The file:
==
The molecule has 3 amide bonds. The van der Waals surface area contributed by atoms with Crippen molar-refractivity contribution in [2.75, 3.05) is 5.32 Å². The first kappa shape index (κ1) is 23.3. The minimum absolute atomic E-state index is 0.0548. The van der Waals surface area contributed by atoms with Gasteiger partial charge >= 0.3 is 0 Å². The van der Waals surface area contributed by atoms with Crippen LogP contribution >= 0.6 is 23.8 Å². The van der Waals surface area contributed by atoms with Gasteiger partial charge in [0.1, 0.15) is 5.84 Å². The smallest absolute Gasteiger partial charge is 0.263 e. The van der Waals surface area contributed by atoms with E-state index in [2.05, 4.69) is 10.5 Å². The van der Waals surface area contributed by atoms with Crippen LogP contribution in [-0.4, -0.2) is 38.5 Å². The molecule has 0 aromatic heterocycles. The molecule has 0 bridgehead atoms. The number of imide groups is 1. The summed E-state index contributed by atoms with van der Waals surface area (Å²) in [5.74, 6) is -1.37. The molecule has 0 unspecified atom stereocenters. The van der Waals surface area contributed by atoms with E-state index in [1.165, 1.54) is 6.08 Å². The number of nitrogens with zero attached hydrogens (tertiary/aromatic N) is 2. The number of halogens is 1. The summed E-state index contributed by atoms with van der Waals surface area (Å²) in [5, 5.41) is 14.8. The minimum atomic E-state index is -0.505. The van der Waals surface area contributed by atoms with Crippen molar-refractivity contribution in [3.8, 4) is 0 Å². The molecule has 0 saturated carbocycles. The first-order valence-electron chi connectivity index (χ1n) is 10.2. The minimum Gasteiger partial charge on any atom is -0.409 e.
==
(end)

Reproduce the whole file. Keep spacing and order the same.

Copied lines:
The molecule has 3 amide bonds. The van der Waals surface area contributed by atoms with Crippen molar-refractivity contribution in [2.75, 3.05) is 5.32 Å². The first kappa shape index (κ1) is 23.3. The minimum absolute atomic E-state index is 0.0548. The van der Waals surface area contributed by atoms with Gasteiger partial charge >= 0.3 is 0 Å². The van der Waals surface area contributed by atoms with Crippen LogP contribution >= 0.6 is 23.8 Å². The van der Waals surface area contributed by atoms with Gasteiger partial charge in [0.1, 0.15) is 5.84 Å². The smallest absolute Gasteiger partial charge is 0.263 e. The van der Waals surface area contributed by atoms with E-state index in [2.05, 4.69) is 10.5 Å². The van der Waals surface area contributed by atoms with Crippen LogP contribution in [-0.4, -0.2) is 38.5 Å². The molecule has 0 aromatic heterocycles. The molecule has 0 bridgehead atoms. The number of imide groups is 1. The summed E-state index contributed by atoms with van der Waals surface area (Å²) in [5.74, 6) is -1.37. The molecule has 0 unspecified atom stereocenters. The van der Waals surface area contributed by atoms with E-state index in [1.165, 1.54) is 6.08 Å². The number of nitrogens with zero attached hydrogens (tertiary/aromatic N) is 2. The number of halogens is 1. The summed E-state index contributed by atoms with van der Waals surface area (Å²) in [5, 5.41) is 14.8. The minimum atomic E-state index is -0.505. The van der Waals surface area contributed by atoms with Crippen molar-refractivity contribution in [3.8, 4) is 0 Å². The molecule has 0 saturated carbocycles. The first-order valence-electron chi connectivity index (χ1n) is 10.2. The minimum Gasteiger partial charge on any atom is -0.409 e.